I’ve seen a lot of changes in the horse industry over the last twenty years.  As people question tradition, they make improvements and in the coming years I think that Kirk and I are going to get to be an important part of a new revolution in the horse industry.

We are going to see trainers race horses barefoot.  We will see horses compete in dressage barefoot.  We’ll see even more endurance horses race barefoot.  Olympic jumpers will jump barefoot.

I’m excited that Kirk started the ball rolling by challenging me with that important question five years ago.  His question prompted me to re-study my philosophies and ultimately use technology to re-alter my knowledge regarding horses and to study the hoof in such a way as to realize that the hoof isn’t just a part of the horse.  It is the horse.

The hoof allows the horse to move long distances over difficult terrain.

The hoof acts as a second heart, pumping blood and detoxifying.

The hoof is nature’s perfect shock absorber.

The hoof…is nothing short of a miracle.


January 2nd, 2010 Salty Ol’ Cowboy

Not too many days ago I was swapping stories with my favorite Uncle and Aunt and asked their advice as I often do.

Now before I continue this story there is one thing you should know.  My Aunt and Uncle practically raised me and I credit them for teaching me much of what I know about horses.

My Aunt and Uncle are the kind of people that make up camp fire stories.  They are legends.  Truly.

They’ve been the character inspirations for stories told by Cowboy Bard, Waddie Mitchell.  They’ve influenced the cowboy art of William Matthews.  They’ve ranch bossed the big ones….like The Ocatillo and the King Ranch.  They’ve managed ranches for big corporations and even John Wayne.  They’re the real deal. 

Like characters out of the 1800’s they’ve lived their lives ranching and cowboying.  Eighty percent of their lives have been spent bunking in cabins without electricity or running water.  They take to the mountains and live months in just a ‘Mountain Teepee’ and the clothes on their back.

At seventy three and seventy one, they still swing a leg over a horse.  In fact, when my Uncle turned seventy-three this month I called to wish him Happy Birthday. 

“What are you doing to celebrate such a milestone?” I asked.

“Well….nothing much different.  I saddled up this morning and gathered 400 strays and your Aunt Taffy made me a real nice lunch.”

Yep.  That’s what I’m shootin’ for!  Still riding and punchin’ cattle at seventy-three!

My Uncle’s mentors include a man he regulary brands with.  An ol’ cowboy, 84 years old…who still rides his horse every day and brands his own cattle.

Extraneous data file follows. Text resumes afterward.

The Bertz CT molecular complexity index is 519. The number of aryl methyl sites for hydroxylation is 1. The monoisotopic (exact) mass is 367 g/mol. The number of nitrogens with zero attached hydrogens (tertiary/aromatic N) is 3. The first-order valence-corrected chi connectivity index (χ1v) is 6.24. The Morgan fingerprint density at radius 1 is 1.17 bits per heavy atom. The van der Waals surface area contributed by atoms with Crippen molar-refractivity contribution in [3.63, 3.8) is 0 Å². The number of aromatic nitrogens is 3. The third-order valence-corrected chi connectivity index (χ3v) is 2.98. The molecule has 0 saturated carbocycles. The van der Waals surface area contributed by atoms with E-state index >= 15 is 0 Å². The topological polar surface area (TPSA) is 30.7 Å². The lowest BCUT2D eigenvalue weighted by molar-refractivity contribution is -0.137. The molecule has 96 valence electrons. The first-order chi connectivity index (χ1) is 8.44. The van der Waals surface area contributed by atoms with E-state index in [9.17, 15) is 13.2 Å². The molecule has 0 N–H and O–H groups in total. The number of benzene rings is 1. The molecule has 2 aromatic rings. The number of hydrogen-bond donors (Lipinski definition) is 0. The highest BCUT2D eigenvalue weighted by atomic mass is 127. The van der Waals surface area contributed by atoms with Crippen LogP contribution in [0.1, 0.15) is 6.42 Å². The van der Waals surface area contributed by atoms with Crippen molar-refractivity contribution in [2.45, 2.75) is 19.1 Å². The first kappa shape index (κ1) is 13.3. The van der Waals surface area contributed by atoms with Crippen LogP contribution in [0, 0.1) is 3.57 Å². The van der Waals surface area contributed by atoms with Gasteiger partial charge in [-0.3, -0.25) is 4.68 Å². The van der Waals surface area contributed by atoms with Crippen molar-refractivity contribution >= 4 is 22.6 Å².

“You are only as old as you feel.” is some of the best advice my dear Aunt and Uncle have given me.  In their seventies, their eyes still sparkle and their  footsteps are still youthful.  But by today’s standards, they’re salty ol’ individuals and I take every oppportunity I can to learn from them.

So on this visit, which I greatly enjoyed, my Uncle gave me some parting wisdom in answer to my questions, “What’s one of the horse industries greatest advancements?”

You see we’d spent the better part of two days going over training philosophies, bits, spurs, cow camp stories, mishaps and horsemanship.  We’d talked about clinicians from Ray Hunt to Brian Neupert, Pat and Linda Parelli and everything in between. 

I’d absorbed their opinions with every once of brain matter and written quite a few of their ideas down.  They make a living on the back of a horse and I can only hope to be as artistic as they are when I sit my butt in the saddle.

“Your Aunt started to go through the ‘change of life’” My Uncle said.  “And being out packin’ is a lot of hard work.  So when we sleep, we sleep.  About four months of your Aunt throwing off the covers and yellin’ “Ahhhh!  it’s HOT!” I had just about had it.  That’s when she started doing her research.

My Aunt is a regular Dr. Quinn.  She knows her herbs!

“She started concocting her remedies but nothing was working and both of us were getting frustrated.”

I listened with rapt attention.  My Aunt once healed me after a horse had bitten through 1/2 my neck.  I thought I would be disfigured but her herbal compress applied every day for 3 weeks had healed my wound and today I don’t even have a scar.  I couldn’t wait to hear what she’d found.  The change of life is in my future after all.

“There’s this stuff they make…some doctor formulated called progesterone cream.”  My Uncle wiped his mustache, something he does just before he says something you really want to remember.

“This stuff saved our marriage.”

Now that’s profound!  They’ve been married 53 years!

“And I gotta tell ya.  If I ever meet that man I am going to give him a kiss!”

Now mind you, my Uncle’s old school.  He has some very macho ideas about man to man relationships so this really surprised me.

“But only on the cheek.”  And he gave me that wink that told me he was very serious but full of mischief at the same time.  The ol’ twinkle of the eye that relayed his strength and wisdom.

“And that’s the most important invention I can think of ’cause your Aunt and me can still take off for th hills and BOTH of us can stay warm at nigh!”

Yep, the wisdom of a salty ol’ cowboy.